Guys they may lock this thread if things keep escalating, just sayin’.
If they are embedding customer information into each audio file (like a lot of software companies are doing these days), then that’s like a digital receipt. The only question is how they would automate that as people can upload a video anywhere, so presumably the same checks would still be needed i.e. someone would need to certify they are the real purchaser. Whoooah, mind-bending dude….
Lol. Yes embedding inaudible information into each audio file does look like how the technology works, but it looks like they’ll be embedding the license information, not just customer info. So if someone buys a one time use license for a file, once that embedded audio file is uploaded to Youtube or some other medium, it is then detected and marked as “used” within the system. Then if someone does rip that file, the system shows it as an already used license and the con is caught.
This License ID seems brilliant and I think is the future. Just sent a quick message over to audiosocket and got an email back immediately…
“Thank you for the outreach and the encouragement. Unfortunately, LicenseID is not yet launched outside of Audiosocket, but we are certainly working on that. It will probably be later in 2015 when any individual can use LID. Our first integrations are being done with catalogs so we can really work out the kinks at scale and then build this for anyone to use. We too believe LicenseID or similar is long overdue for our industry!”
I’d say Envato would be smart to jump on the opportunity of possibly being one of the first libraries outside of Audiosocket to try and integrate this into their system. Seems like a real game changer to me!
because you can’t have it both ways. it is totally your right to use adrev, and i may even join team adrev soon, too. but you can’t use a service that is passing on an obligation to the customer, is making you extra money, and then say it’s unfair that they need to know about it.
That’s it, 100%. If you have Content ID’d tracks then the buyers need to know.
Of course not everyone will make that much but with 100 tracks that have been around for 2 years or so it is completely realistic. Not fantasy numbers at all.
And prestashopthemes, I’m not arguing from a state of oblivion in regards to AdRev’s earning potential. I had 5 tracks with them for a few months, and they let me know how much I was earning. But I will say that I have just about 100 items here, and have been here about 3 years, and will say that I would’ve been no where close to earning 10k a month through AdRev. If I averaged out what all my tracks would have earned, and it was about 5% of that for me. So yes although big numbers are possible on AdRev such as what Alumo has done with some great Youtube marketing, I don’t want authors coming away with the impression that they’re losing out on the opportunity of their lives by not using AdRev.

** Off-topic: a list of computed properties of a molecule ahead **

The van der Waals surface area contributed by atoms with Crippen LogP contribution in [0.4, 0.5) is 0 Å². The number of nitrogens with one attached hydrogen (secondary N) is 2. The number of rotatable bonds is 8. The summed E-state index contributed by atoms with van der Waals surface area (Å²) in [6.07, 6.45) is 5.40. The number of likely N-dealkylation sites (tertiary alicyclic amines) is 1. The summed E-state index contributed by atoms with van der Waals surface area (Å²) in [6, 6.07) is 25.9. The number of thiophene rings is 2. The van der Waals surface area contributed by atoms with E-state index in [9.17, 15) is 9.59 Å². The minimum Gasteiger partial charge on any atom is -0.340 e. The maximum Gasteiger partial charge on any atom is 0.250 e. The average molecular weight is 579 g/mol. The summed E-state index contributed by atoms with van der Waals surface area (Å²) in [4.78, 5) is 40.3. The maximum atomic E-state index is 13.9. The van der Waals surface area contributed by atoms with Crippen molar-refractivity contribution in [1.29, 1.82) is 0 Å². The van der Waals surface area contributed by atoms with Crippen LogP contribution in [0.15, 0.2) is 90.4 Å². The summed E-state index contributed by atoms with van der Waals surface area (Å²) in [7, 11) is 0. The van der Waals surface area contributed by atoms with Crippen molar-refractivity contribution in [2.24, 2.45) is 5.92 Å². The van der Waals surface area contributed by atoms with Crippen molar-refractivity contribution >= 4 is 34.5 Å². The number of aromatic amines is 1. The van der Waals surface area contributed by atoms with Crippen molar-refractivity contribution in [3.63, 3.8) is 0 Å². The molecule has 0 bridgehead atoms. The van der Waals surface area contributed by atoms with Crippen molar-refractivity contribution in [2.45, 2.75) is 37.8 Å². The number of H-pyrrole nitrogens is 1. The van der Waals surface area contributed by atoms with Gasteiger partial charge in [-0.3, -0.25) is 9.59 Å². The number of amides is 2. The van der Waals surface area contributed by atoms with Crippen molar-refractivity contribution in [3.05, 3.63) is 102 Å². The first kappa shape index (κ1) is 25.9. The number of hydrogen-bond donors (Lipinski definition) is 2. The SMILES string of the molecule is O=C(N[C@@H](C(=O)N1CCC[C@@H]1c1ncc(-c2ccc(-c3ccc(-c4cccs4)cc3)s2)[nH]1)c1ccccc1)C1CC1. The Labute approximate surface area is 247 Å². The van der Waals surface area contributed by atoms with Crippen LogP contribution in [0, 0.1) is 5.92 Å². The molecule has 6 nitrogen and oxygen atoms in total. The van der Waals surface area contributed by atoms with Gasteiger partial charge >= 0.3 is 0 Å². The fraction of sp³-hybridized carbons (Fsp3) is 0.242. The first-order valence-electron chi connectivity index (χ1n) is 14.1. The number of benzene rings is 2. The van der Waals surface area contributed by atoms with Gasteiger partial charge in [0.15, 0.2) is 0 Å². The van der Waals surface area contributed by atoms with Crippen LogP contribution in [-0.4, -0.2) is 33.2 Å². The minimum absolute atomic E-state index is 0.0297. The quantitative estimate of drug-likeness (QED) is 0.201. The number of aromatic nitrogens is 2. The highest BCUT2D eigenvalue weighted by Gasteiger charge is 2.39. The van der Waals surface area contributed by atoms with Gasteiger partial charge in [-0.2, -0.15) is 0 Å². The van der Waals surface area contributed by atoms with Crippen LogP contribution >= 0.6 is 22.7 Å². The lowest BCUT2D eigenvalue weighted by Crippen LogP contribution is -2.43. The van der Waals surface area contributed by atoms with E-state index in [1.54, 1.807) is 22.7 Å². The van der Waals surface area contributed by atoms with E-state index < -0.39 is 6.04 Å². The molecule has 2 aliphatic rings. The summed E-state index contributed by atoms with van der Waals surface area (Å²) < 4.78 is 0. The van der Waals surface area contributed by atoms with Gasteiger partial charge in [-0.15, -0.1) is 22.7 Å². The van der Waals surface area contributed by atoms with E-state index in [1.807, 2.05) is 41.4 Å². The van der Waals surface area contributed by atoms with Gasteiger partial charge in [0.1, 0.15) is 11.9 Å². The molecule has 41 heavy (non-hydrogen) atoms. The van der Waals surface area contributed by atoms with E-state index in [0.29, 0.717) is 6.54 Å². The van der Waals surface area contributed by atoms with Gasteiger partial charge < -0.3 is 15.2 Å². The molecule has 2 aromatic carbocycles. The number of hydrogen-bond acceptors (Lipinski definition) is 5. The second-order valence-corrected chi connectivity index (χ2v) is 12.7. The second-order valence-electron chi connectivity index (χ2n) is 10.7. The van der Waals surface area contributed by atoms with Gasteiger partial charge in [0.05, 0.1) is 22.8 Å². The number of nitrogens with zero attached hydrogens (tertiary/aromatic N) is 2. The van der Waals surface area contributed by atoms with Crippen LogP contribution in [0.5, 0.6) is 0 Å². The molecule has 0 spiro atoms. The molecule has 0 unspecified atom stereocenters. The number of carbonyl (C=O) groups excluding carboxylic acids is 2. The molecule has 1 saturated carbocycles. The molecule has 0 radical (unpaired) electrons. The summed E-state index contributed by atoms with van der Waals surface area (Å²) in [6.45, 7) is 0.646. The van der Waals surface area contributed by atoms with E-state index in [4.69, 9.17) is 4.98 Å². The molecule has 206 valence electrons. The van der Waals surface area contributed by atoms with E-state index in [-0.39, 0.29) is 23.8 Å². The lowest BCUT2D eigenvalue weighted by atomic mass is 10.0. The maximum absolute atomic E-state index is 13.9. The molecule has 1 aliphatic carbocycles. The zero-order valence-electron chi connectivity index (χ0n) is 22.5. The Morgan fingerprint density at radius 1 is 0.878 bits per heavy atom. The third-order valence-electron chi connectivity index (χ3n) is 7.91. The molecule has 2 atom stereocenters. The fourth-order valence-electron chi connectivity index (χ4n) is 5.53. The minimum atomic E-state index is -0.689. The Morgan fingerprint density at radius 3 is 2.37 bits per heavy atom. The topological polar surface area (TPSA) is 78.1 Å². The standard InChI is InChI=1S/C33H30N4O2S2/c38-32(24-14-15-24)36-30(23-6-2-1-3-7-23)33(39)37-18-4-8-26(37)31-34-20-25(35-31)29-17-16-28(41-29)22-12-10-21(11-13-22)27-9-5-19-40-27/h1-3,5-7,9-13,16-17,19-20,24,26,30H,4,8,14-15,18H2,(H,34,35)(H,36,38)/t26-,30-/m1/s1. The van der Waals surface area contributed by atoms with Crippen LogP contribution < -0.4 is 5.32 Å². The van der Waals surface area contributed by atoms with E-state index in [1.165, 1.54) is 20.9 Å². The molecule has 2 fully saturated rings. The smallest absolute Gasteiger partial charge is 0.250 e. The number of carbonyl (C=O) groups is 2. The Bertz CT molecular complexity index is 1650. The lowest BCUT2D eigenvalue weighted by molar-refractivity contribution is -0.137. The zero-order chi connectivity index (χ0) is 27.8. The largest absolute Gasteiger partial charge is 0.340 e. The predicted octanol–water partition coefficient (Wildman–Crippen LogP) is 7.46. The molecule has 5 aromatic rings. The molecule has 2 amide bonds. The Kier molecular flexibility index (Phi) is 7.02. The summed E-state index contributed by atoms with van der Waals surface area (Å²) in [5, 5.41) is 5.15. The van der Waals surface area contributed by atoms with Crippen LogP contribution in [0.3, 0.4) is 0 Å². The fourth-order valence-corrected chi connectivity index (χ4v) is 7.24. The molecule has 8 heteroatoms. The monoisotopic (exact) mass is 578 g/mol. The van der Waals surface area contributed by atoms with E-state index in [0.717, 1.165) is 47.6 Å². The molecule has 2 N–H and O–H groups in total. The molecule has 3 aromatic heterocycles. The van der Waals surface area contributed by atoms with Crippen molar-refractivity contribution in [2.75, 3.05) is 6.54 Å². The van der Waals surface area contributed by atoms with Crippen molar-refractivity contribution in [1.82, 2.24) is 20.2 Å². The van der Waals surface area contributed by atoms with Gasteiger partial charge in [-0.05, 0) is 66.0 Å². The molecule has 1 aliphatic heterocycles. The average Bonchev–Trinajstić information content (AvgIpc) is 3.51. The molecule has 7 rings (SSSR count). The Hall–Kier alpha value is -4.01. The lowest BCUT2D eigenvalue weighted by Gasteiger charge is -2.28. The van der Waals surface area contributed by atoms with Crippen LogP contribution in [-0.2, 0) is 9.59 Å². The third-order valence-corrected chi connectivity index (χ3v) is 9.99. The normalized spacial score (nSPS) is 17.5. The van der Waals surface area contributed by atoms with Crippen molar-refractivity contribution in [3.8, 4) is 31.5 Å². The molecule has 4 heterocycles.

Just thinking aloud here but how about when uploading tracks we have to fill out file attributes such as track length etc. How about a check box to signify AdRev enabled. Just a thought.
Yes, exactly what I was thinking.
One problem though:
The authors who will claim to be AdRev free can change their mind at any point and videos with their music will be claimed retroactively. When these authors start realizing that people earn $10,000 a month from these ads they will start to rethink if it’s really worth having AdRev free music earning them $500 a month…The buyers of the previously “AdRev free” music have now maybe lost their licenses and are even more annoyed.
Don’t think your number ratios are realistic, but yes that is a problem. Tracks would need to be restricted from changing “No” to “Yes” as Content ID’d once uploaded.
The problem I see here is that customers will tend to purchase unprotected music then to save a little bit of time even.
If they do then that is their right. They get to choose what they purchase based on actual knowledge of what they’re buying. That’s the idea, it’s really just fair business practice.
When it all comes down to it, I think the best way forward for everyone is education and choice for our buyers. Educate them on what Content ID is and how it works, and then give them the clear option to choose music with or without Content ID.
What many authors are doing now by posting short explanations to their item and profile pages is a great first step. But I think what’s necessary is for some kind of “Content ID Yes/No” to be implemented to each item page, and then some announcement/help article to be written to educate buyers about the Content ID implementation. For buyers, the responsibility would be on them to select which tracks fit their needs, while still giving them the freedom to choose. For authors, Content ID is made more seemless and less time consuming as less work is needed in educating their customers.
Would love to hear thoughts from everyone on both sides of the fence as to if you think this is a viable solution.